Adieu Already? France's First Couple Divorces
Friday, October 19, 2007
PARIS, Oct. 18 -- Cécilia Sarkozy, who didn't bother voting for her husband, Nicolas, when he ran for president of France in May, finally voted this week with her feet.
A terse 15-word statement from the Elysee Palace on Thursday said that the couple -- long rumored to be on the verge of a breakup -- had divorced "by mutual consent."
The announcement rocked the country, first because no French president has ever gotten divorced while in office, and second because it was not immediately clear how the most powerful man in France could have secured a divorce so quickly and without anyone finding out about it. Unless of course it had something to do with him being the most powerful man in France.
French newspaper Web sites reported on Thursday that a judge in the Paris suburb of Nanterre had approved the Sarkozys' divorce on Monday, ending their love affair of more than 20 years, 11 of them as husband and wife.
Confirmation of the split followed months of rumors that a separation was imminent and weeks of official evasion by presidential spokesmen, who refused to confirm any details of matrimonial disharmony. Many French newspapers have been accused of hushing up the matter until the Elysee Palace announced it.
France's Liberation newspaper ran a full front-page picture of Cécilia on Thursday with the English headline: "Desperate housewife."
"It's our biggest soap, our biggest psychoanalytic gossip piece," said French political analyst Nicole Bacharan. "This breakup -- it's unthinkable."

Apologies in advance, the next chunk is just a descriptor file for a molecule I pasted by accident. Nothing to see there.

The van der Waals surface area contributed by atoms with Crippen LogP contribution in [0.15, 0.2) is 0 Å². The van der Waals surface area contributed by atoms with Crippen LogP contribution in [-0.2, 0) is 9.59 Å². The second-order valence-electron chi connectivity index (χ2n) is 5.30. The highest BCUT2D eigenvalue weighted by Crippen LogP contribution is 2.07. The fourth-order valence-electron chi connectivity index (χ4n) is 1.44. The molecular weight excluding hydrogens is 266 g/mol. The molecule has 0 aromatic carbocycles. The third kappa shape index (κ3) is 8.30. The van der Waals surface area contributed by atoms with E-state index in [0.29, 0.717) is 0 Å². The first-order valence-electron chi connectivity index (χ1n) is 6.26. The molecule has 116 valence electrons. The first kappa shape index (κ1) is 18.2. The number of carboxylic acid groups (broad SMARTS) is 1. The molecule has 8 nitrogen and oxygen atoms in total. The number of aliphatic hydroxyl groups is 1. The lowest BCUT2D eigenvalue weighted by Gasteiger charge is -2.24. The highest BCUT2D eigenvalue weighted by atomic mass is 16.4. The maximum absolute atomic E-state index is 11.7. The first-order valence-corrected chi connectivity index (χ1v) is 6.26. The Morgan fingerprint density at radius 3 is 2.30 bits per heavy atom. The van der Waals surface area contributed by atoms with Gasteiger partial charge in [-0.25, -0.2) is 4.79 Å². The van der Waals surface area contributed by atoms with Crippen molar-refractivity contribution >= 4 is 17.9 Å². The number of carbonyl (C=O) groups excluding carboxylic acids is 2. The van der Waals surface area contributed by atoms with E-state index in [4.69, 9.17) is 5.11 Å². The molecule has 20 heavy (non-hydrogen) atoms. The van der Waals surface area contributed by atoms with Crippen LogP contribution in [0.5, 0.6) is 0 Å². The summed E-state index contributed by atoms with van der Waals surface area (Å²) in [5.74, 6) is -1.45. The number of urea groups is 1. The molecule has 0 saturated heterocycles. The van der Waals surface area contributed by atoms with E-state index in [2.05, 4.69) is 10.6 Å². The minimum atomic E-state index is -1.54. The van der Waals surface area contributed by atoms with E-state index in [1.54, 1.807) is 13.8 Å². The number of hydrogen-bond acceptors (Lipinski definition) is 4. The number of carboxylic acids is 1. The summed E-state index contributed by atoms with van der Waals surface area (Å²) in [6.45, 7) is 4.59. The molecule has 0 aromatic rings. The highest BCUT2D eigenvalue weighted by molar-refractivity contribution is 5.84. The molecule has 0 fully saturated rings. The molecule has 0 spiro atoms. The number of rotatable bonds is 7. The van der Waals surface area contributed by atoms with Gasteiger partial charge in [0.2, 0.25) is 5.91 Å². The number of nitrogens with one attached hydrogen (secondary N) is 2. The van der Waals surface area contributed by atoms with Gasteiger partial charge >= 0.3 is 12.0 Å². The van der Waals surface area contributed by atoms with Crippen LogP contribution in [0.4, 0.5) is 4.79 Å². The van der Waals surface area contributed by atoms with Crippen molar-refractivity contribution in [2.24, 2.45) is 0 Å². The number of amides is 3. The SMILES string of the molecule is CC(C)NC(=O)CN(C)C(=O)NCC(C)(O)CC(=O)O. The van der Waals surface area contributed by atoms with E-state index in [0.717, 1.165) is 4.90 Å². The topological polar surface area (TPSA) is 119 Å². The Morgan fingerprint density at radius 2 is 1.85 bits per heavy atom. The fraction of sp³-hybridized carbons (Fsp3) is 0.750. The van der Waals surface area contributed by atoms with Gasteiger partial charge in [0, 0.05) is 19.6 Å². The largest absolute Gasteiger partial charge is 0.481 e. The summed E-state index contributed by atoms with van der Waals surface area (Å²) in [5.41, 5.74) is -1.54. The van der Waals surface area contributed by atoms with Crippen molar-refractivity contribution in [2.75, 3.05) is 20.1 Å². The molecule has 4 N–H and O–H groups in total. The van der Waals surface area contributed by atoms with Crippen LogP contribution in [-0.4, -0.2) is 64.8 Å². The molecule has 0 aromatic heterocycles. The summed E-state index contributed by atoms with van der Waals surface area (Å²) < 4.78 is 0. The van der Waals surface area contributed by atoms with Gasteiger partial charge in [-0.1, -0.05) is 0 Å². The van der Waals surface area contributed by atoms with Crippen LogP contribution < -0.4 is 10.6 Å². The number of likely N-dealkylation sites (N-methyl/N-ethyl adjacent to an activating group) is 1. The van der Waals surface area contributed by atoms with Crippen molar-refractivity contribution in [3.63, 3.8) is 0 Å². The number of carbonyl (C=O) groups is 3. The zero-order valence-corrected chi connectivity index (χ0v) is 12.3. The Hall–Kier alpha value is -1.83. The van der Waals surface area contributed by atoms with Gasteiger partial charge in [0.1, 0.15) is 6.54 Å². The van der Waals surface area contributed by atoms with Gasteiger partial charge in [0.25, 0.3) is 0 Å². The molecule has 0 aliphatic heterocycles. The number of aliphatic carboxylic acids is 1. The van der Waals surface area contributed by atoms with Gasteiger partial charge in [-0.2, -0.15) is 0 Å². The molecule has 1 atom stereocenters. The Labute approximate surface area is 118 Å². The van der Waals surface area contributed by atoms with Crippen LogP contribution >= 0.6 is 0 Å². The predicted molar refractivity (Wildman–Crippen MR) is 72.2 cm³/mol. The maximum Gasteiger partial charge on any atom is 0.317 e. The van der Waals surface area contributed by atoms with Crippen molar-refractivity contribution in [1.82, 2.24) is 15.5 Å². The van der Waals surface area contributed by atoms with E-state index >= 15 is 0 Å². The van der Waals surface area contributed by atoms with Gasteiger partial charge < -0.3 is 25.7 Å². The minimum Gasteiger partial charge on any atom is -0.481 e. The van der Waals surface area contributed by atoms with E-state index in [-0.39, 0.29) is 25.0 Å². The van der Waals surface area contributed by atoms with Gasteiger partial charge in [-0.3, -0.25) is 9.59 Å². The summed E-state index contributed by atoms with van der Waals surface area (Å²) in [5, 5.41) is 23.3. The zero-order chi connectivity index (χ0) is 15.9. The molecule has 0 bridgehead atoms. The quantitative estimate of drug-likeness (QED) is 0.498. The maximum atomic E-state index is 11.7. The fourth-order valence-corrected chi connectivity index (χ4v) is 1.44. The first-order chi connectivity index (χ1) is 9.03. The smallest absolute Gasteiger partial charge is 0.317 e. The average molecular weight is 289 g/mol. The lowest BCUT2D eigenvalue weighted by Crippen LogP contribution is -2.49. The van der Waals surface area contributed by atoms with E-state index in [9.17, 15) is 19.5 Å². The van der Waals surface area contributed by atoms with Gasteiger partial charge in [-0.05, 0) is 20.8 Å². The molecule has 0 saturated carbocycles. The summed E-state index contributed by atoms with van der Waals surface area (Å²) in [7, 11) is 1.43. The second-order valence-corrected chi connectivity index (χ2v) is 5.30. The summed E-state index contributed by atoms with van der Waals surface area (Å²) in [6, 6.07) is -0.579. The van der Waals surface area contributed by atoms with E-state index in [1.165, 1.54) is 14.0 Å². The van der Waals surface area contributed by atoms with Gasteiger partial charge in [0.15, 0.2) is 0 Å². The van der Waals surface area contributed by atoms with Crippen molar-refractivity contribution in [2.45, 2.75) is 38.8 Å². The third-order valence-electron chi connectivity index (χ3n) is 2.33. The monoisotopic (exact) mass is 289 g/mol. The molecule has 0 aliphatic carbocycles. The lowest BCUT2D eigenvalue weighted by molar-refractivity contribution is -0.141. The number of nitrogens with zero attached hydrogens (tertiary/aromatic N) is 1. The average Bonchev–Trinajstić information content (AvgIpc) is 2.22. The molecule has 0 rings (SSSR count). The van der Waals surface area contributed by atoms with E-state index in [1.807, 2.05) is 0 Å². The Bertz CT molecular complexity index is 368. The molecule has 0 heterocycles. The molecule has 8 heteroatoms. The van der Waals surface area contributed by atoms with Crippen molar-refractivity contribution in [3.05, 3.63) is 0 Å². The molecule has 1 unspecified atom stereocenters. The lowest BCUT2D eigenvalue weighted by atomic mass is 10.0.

"There is a fascination with this couple and this man, who is so strong and has so much authority and power and won't accept anything from anyone except from this one woman," Bacharan said. "And she turns down the biggest honor and says no, I'd rather be free, and that's emblematic of the changing status of women" and changes in French family values.
An attorney representing the couple, Michéle Cahen, told Europe 1 radio that they had seen a judge to hammer out financial terms and finalize their divorce. "There was no problem. They resolved everything amicably," he said.
The couple apparently took advantage of a French law that allows quick divorces by mutual consent, and which consequently does not require public legal proceedings, political analysts said.
The presidential statement said neither would comment further on the matter.
The official breakup followed months of apparent discord. One of the earliest signs of serious trouble was this summer when Sarkozy, during a family vacation in New Hampshire, went stag to a picnic lunch hosted by President Bush at his father's home in Kennebunkport. Cécilia simply didn't show up, reportedly because she was sick. But she was spotted out shopping with her daughters the next day.